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To Prevent Pelvic Organ Prolapse
Affecting millions of women in the U.S., pelvic organ prolapse is often chronic, beginning during the childbearing years and lasting for decades with urinary and fecal incontinence, and other unpleasant symptoms. Despite a bevy of treatment options, none are consistently effective at relieving symptoms for all women.
Each of these factors makes prolapse the “poster child” for the need for prevention, says Victoria Handa, who directs both the Department of Gynecology and Obstetrics at Johns Hopkins Bayview Medical Center and the Female Pelvic Medicine and Reconstructive Surgery Division.
However, she adds, there’s one glaring hitch: No one knows what causes pelvic organ prolapse in the first place, so no one knows how to stop it before it happens.
That’s why Handa and her colleagues have led an ongoing, National Institutes of Health-funded study since 2008 looking at what factors influence the risk of prolapse. The study has followed 1,500 women, each of whom has delivered at least one child. Participants represent all childbirth scenarios: planned cesarean, cesarean after labor began, cesarean in the second stage of labor, vaginal delivery without assisted extraction, vaginal delivery with forceps or a vacuum cup. Through physical exams and questionnaires to assess symptoms of pelvic floor disorders, Handa and her colleagues discovered that the primary factor that affects the risk of prolapse is a single vaginal delivery—with chances dramatically increased with the use of forceps or vacuum.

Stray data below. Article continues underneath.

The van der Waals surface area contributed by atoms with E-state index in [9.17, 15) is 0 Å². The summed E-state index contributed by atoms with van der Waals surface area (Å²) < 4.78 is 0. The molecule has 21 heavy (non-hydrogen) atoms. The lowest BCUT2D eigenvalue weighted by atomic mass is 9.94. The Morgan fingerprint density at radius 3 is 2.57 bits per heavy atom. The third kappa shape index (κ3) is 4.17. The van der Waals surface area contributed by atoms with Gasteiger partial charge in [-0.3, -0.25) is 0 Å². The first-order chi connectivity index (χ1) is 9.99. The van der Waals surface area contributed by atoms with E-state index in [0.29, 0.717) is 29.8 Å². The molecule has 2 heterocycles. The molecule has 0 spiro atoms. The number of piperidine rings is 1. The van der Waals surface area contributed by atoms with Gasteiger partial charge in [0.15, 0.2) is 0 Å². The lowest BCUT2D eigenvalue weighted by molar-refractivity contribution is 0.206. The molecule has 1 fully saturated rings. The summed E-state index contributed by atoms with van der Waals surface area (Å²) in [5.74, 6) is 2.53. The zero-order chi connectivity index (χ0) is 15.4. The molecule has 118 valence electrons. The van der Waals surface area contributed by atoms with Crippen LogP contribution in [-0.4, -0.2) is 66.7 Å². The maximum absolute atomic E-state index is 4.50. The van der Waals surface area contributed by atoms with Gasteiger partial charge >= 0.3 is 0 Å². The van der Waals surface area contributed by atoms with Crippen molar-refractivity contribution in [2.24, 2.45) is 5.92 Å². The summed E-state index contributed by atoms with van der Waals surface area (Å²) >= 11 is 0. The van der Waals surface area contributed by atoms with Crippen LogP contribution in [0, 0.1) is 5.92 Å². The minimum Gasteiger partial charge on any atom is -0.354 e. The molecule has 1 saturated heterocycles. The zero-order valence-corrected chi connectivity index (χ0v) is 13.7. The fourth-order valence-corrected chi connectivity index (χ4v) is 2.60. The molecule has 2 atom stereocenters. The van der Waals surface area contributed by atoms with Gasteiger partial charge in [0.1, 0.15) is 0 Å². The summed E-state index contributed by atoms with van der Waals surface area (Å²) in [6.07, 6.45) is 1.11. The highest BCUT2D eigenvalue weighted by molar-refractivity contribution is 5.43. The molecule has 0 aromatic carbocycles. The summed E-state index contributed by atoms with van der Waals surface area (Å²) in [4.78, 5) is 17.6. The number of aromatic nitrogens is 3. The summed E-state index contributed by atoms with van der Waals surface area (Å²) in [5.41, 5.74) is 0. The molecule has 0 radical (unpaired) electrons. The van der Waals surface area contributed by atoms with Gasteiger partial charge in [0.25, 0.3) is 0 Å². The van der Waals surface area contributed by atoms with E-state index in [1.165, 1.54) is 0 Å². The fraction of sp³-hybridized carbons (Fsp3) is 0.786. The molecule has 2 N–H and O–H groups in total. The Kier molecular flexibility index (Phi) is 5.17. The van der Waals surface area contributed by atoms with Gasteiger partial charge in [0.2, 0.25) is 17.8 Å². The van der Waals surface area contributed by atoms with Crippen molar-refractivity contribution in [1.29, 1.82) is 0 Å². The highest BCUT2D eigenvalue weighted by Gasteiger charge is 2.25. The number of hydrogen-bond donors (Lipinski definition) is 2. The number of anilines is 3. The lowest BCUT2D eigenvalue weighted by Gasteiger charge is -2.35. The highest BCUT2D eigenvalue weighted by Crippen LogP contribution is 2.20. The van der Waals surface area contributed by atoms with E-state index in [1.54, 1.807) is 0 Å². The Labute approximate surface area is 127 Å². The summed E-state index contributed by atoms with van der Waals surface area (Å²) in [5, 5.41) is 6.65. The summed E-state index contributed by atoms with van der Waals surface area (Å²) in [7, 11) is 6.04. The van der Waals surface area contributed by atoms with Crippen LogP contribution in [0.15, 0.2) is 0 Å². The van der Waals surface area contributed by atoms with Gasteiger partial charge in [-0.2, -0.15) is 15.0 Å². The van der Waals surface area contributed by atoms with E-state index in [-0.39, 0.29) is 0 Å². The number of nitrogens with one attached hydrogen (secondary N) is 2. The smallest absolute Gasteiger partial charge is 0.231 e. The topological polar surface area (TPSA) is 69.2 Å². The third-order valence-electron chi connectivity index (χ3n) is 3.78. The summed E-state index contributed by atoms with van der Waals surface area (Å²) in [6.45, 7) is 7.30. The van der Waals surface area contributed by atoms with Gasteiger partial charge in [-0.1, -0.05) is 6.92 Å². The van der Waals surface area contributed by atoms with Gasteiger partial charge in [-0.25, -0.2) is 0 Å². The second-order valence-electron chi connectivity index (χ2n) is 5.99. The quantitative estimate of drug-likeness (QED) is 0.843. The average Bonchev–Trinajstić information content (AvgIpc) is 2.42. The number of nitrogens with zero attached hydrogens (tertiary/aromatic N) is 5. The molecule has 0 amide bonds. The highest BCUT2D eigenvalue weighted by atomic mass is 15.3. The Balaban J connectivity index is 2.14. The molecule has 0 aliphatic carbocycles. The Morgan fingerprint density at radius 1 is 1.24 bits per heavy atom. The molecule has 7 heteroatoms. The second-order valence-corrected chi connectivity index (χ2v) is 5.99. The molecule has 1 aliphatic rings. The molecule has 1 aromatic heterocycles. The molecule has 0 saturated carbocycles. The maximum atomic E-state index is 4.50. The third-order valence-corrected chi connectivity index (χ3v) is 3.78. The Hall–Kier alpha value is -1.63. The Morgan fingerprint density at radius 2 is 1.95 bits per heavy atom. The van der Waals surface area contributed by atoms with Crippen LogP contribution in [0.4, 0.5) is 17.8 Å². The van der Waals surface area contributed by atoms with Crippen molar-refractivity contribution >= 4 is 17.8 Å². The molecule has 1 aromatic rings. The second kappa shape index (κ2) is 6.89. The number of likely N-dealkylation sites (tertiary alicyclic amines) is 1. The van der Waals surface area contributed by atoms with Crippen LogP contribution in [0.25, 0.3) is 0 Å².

Wondering how vaginal delivery affects the pelvic muscles, Handa and her team also used a perineometer to assess volunteers’ pelvic muscle squeeze strength. For those who had had at least one vaginal delivery, squeeze strength was about 30 percent less than those who had never had a vaginal delivery. Those whose vaginal delivery involved forceps or a vacuum cup had squeezes 30 percent weaker still.
“This makes us think that pelvic muscles are an important key,” Handa says.
Most recently, the team invited volunteers to undergo 3D transperineal ultrasounds. Thus far, they’ve collected hundreds of videos that allow them to examine how the pelvic muscles look and behave when the volunteers contract them, bear down or perform other activities. Combined with other data the researchers have collected, these movies provide a wealth of anatomical information from every angle.
Eventually, Handa says, their work may lead to new treatments for prolapse—or, ideally, a way to prevent it altogether. “There are 4 million deliveries in the U.S. each year,” says Handa. “We see each of them as an opportunity to help women avoid this problem.”